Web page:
Mattz v. Arnett laid the foundation for the Yurok Tribe to eventually express its sovereignty, Cordalis said. It empowers the tribe to offer government services in the Klamath area and to advocate for clean water, for a healthy river and healthy fish, she said.
But it didn’t come without a personal cost to Mattz, Cordalis said. He was an enemy of the state from the 1960s through the 1980s, she said, comparing him to American Indian Movement leader Billy Frank and to Civil Rights leaders Martin Luther King Jr. and John Lewis.
Up until that Supreme Court decision, most Yurok people fished at night, Masten said. Following Mattz v. Arnett, Yurok fishermen were met with hostility from non-native fishermen, she said.
“They felt we shouldn’t be there,” Masten told the Outpost. “They started saying we were taking all the fish because they didn’t want us to be there. They were used to having the river for themselves and so then they started to lobby against us fishing.”
Following Mattz v. Arnett, the state turned jurisdiction of the river over to the federal government, which put a moratorium on fishing, Cordalis said. When Yuroks continued to fish, federal agents, decked in riot gear, were sent to enforce the ban, leading to the 1978 Klamath Salmon Wars.
At the time, native people across the country were taking part in the American Indian Movement, Cordalis pointed out.
Federal marshals raided Mattz’s home looking for fish, Cordalis said. He was beaten repeatedly. The federal government viewed Mattz as the leader, she said, and targeted him. Though he went through violence and trauma in the federal government’s attempt to terminate Indian fishing, he won, Cordalis said.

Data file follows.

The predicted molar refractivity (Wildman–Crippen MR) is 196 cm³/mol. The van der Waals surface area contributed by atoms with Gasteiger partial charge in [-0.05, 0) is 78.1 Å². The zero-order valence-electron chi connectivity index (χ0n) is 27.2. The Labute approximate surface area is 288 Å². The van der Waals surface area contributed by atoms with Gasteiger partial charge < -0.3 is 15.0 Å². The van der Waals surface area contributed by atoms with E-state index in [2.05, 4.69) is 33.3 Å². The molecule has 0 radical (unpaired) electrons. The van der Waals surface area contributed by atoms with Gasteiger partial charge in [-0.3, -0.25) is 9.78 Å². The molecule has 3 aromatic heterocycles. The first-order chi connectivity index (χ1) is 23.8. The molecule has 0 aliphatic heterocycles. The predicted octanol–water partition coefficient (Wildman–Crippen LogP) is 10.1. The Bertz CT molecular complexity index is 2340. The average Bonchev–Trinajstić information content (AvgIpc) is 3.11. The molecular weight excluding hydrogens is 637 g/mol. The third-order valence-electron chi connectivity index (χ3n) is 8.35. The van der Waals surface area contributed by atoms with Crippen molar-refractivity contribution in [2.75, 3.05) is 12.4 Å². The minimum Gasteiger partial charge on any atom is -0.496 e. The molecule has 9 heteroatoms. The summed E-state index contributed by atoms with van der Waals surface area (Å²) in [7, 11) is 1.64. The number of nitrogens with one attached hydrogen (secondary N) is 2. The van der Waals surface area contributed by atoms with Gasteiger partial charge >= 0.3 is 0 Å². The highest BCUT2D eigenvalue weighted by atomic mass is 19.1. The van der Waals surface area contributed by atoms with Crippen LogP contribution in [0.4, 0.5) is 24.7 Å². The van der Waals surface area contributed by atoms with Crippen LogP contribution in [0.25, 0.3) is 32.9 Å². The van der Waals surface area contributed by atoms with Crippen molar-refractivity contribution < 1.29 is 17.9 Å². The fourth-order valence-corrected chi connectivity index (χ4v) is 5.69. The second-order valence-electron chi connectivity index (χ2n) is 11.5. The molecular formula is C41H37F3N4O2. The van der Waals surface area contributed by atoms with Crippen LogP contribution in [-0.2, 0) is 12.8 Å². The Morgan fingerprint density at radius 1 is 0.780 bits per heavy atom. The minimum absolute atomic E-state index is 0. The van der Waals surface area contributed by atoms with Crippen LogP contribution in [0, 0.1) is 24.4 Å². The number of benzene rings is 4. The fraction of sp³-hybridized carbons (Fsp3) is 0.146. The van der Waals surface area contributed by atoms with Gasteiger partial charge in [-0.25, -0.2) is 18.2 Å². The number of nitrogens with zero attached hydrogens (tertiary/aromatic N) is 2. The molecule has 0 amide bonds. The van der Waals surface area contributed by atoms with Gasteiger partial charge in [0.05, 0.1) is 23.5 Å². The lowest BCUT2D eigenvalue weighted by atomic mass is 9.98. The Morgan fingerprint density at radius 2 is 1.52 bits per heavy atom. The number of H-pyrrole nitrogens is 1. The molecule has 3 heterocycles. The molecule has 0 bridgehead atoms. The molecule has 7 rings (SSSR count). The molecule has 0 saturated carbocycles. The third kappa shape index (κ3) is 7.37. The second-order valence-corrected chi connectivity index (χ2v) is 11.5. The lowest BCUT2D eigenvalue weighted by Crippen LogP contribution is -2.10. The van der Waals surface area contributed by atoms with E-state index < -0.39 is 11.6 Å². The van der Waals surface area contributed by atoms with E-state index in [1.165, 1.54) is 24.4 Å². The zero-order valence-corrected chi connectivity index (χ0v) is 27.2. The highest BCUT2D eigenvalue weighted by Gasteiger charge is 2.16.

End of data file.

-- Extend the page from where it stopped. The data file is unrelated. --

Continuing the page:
“He won for all of us — it feels so powerful to say it in those words,” she said. “It’s hard for family members, tribal members and community members to understand what he did and his role in that whole history.”
Following the Salmon Wars, tribal fishermen formed the Yurok Fishers Association and selected Masten as the chair. They met on a regular basis and “carried the word forward” to the Klamath Fisheries Management Council, the Pacific Fisheries Management Council, the Bureau of Indian Affairs and the state and federal governments.
Masten said her uncle told her what to say and often went to meetings with her.
Mattz served as a Yurok Tribal Councilman, was a member of the Yurok Cultural Committee and the Natural Resources Committee working on fisheries and forestry issues, Masten said.
Mattz, who had a fishery at Omagar Creek near Brooks Riffle, continued to advocate for the river, including dam removal and salmon habitat restoration.
“He really wanted it to be healthy again,” Masten said. “He really wanted for the natural populations to be built back up and for the dams to come out and for the rivers to be healthy again and the ecosystem to be healthy like it was before.”
Cordalis, who was the Yurok Tribe’s general counsel and now represents the tribe on dam removal and Klamath River restoration, said she’s grateful that she can continue his advocacy.
“As the next generation I can step into this work and others can step into this work and it’s safe,” she said. “I’m not the subject of a federal termination plan. We go to war in the courtrooms, but it’s safer.”
The Mattz family will send Raymond Mattz on his final boat ride at 10 a.m. Saturday in Klamath. Grave-side services will be held at 1 p.m. at Howonquet Cemetery in Smith River.